Saving enough for retirement is a major hurdle for many Americans, including those on the brink of bidding adieu to the working life at long last. According to several reports, millions of older folks are heading into their golden years with not enough to get by comfortably — or no savings at all.
But some baby boomers are on a very good track, which prompts the question: Once your retirement fund has reached $500,000, what money moves should you make? GOBankingRates consulted finance experts to find out.
Protect Your Money
Now that you have $500,000 in savings, you absolutely have to protect that nest egg. It’s more fragile than you may think.
“The worst possible thing for someone getting closer to retirement that’s in that position would be if a significant market downturn wiped away a large portion of their nest egg simply because they never re-allocated to a less risky more appropriate allocation for their age,” said Aaron Cirksena, founder of MDRN Capital.
Consider re-allocating your savings to a fixed index annuity, for example.
“We typically find fixed indexed annuities to be a more attractive vehicle to protect portions of clients accounts especially because of their lack of any fees and full principal protection,” Cirksena said. “These are essentially used as an alternative to bond funds which have proven to be ineffective tools in a rising interest rate environment and have lost people significant amounts of money while also typically carrying an advisor fee for an advisor to manage them as well.”
Reassess Your Savings Goals
Once you hit that sweet $500k savings goal, it’s time to reassess your retirement goals and tailor your financial plan accordingly.
“It’s crucial to re-evaluate your goals and timeline to ensure your savings align with your vision for retirement,” said Casey Jones, founder of CJ&CO. “This may require adjusting your budget and financial plan.”
Reassess Risk Tolerance
In addition to reassessing your saving goals for retirement, you’ll also want to reassess your risk tolerance.
“Over time, your appetite for risk may change,” said Eliza Arnold, founder of Arnie. “As you near retirement, it’s crucial to ensure your investments align with your comfort level.”
Generally, you’ll want to get less aggressive with risk as you get closer to retirement. This move will also help protect your nest egg against serious market downturns, should those occur.
Diversification is always key to mitigating risk and ensuring that a downturn in one sector of the market won’t wipe out your savings. No matter how deep your pockets are, this remains essential.
“A diversified portfolio can provide stable growth and income while insulating against market volatility,” Arnold said.
So, for example, if you have all your investments in real estate, you must start shifting your money into other spaces such as stocks (across different sectors) and bonds.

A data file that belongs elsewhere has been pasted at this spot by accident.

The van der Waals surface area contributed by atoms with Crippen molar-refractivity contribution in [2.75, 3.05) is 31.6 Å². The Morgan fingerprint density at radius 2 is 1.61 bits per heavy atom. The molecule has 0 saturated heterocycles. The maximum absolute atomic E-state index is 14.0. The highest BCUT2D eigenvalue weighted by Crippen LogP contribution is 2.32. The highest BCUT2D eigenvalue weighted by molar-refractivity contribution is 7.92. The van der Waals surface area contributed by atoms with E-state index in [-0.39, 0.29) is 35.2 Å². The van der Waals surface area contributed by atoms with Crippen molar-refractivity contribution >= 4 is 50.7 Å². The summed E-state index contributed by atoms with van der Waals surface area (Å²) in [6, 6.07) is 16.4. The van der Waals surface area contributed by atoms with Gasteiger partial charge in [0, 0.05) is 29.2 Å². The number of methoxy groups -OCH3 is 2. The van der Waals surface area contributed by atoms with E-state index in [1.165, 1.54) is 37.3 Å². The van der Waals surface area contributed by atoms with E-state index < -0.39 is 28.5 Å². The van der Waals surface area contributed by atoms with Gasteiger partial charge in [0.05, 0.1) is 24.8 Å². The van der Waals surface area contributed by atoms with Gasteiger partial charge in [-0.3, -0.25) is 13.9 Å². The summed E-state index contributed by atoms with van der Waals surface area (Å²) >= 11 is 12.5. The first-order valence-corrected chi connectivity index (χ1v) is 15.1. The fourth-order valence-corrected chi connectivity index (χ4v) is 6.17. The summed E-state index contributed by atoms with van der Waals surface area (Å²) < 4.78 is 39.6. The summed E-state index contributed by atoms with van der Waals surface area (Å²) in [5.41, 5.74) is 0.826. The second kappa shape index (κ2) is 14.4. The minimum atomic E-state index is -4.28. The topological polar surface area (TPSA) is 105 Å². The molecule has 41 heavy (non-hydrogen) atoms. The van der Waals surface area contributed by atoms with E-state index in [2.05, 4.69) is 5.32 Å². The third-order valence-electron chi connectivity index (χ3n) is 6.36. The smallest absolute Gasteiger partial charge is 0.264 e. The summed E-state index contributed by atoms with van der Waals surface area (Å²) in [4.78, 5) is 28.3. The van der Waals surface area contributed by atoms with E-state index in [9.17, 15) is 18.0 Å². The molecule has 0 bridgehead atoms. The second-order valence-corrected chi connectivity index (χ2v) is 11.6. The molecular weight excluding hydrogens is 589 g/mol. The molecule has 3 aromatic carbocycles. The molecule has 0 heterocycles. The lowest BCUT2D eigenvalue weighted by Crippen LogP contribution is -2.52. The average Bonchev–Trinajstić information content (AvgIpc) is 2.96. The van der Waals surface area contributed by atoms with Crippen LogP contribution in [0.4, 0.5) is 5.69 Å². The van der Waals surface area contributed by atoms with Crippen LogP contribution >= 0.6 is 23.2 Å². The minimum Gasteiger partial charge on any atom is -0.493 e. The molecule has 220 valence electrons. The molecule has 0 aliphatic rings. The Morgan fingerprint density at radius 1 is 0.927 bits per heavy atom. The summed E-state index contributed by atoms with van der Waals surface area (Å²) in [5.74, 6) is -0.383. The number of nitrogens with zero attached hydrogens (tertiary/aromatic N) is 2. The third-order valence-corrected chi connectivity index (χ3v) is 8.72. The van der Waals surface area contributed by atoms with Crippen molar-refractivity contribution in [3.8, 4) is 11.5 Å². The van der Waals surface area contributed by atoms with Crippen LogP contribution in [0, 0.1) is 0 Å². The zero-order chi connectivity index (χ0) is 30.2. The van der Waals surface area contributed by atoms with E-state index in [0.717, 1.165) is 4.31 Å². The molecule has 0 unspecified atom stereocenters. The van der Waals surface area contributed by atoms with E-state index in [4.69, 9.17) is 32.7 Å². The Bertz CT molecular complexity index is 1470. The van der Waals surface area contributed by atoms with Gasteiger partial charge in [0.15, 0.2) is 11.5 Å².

Review Your Withdrawal Strategy
So now that you’ve passed the $500k mark, you may be eager to withdraw some of it. Be super careful with this and make sure you withdraw from the savings at a sustainable rate.
“This is crucial to ensure you don’t outlive your savings,” Arnold said, adding that by having a solid strategy, you can maintain your current lifestyle throughout retirement.
Optimize Social Security Benefits
Depending on when you claim Social Security, your monthly benefits can vary by quite a wide margin. You may want to wait to collect for as long as possible.
“Waiting longer to claim can mean larger monthly payouts, maximizing lifetime benefits,” Arnold said.
Consider Long-Term Care Insurance
Getting older has its consequences, including the increased probability of needing long-term care services. Consider looking into long-term care insurance once you meet your $500k savings goal.
“Having this insurance can prevent you from draining your savings due to unforeseen medical expenses,” said Arnold.
Revisit Your Estate Plan
If you don’t have an estate plan by the time you’ve reached $500k in savings, hurry! It’s important to ensure your assets (including savings, but also property and anything else in your name) are distributed according to your wishes when you die.
“[Reviewing your estate plan] provides peace of mind that your loved ones are taken care of and reduces potential disputes,” Arnold said.
Stay Active and Invest in Health
Back to medical expenses a bit. The more you can do to avoid them by investing in preventative care, self-care and an overall healthy lifestyle (this may mean spending more on groceries, depending on the best diet for you), the better your retirement — and your nest egg — will be. Plus, as Arnold noted, “you can enjoy a more fulfilling and potentially longer retirement.”
Along with all these moves, remember to continue with other healthy money habits like building an iron-clad emergency fund, paying down debt and budgeting frequently and efficiently.
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